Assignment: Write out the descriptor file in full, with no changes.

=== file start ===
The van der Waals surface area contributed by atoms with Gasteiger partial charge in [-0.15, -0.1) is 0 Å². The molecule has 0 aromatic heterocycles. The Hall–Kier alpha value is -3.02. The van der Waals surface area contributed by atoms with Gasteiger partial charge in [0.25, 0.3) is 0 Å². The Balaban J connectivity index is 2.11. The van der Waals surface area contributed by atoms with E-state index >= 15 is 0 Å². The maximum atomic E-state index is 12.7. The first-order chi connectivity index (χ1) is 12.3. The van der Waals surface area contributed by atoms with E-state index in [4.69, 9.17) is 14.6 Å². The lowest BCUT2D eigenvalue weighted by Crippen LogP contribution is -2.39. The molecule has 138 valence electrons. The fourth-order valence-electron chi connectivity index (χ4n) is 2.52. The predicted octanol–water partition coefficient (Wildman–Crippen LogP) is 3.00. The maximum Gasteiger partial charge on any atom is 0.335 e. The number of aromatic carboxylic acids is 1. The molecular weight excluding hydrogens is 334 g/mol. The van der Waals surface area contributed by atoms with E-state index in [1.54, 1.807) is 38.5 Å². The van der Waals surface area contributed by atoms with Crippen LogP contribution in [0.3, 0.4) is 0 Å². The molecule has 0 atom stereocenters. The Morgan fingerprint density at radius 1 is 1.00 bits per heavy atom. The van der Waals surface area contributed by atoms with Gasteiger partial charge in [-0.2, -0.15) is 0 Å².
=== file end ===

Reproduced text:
The van der Waals surface area contributed by atoms with Gasteiger partial charge in [-0.15, -0.1) is 0 Å². The molecule has 0 aromatic heterocycles. The Hall–Kier alpha value is -3.02. The van der Waals surface area contributed by atoms with Gasteiger partial charge in [0.25, 0.3) is 0 Å². The Balaban J connectivity index is 2.11. The van der Waals surface area contributed by atoms with E-state index >= 15 is 0 Å². The maximum atomic E-state index is 12.7. The first-order chi connectivity index (χ1) is 12.3. The van der Waals surface area contributed by atoms with E-state index in [4.69, 9.17) is 14.6 Å². The lowest BCUT2D eigenvalue weighted by Crippen LogP contribution is -2.39. The molecule has 138 valence electrons. The fourth-order valence-electron chi connectivity index (χ4n) is 2.52. The predicted octanol–water partition coefficient (Wildman–Crippen LogP) is 3.00. The maximum Gasteiger partial charge on any atom is 0.335 e. The number of aromatic carboxylic acids is 1. The molecular weight excluding hydrogens is 334 g/mol. The van der Waals surface area contributed by atoms with E-state index in [1.54, 1.807) is 38.5 Å². The van der Waals surface area contributed by atoms with Crippen LogP contribution in [0.3, 0.4) is 0 Å². The molecule has 0 atom stereocenters. The Morgan fingerprint density at radius 1 is 1.00 bits per heavy atom. The van der Waals surface area contributed by atoms with Gasteiger partial charge in [-0.2, -0.15) is 0 Å².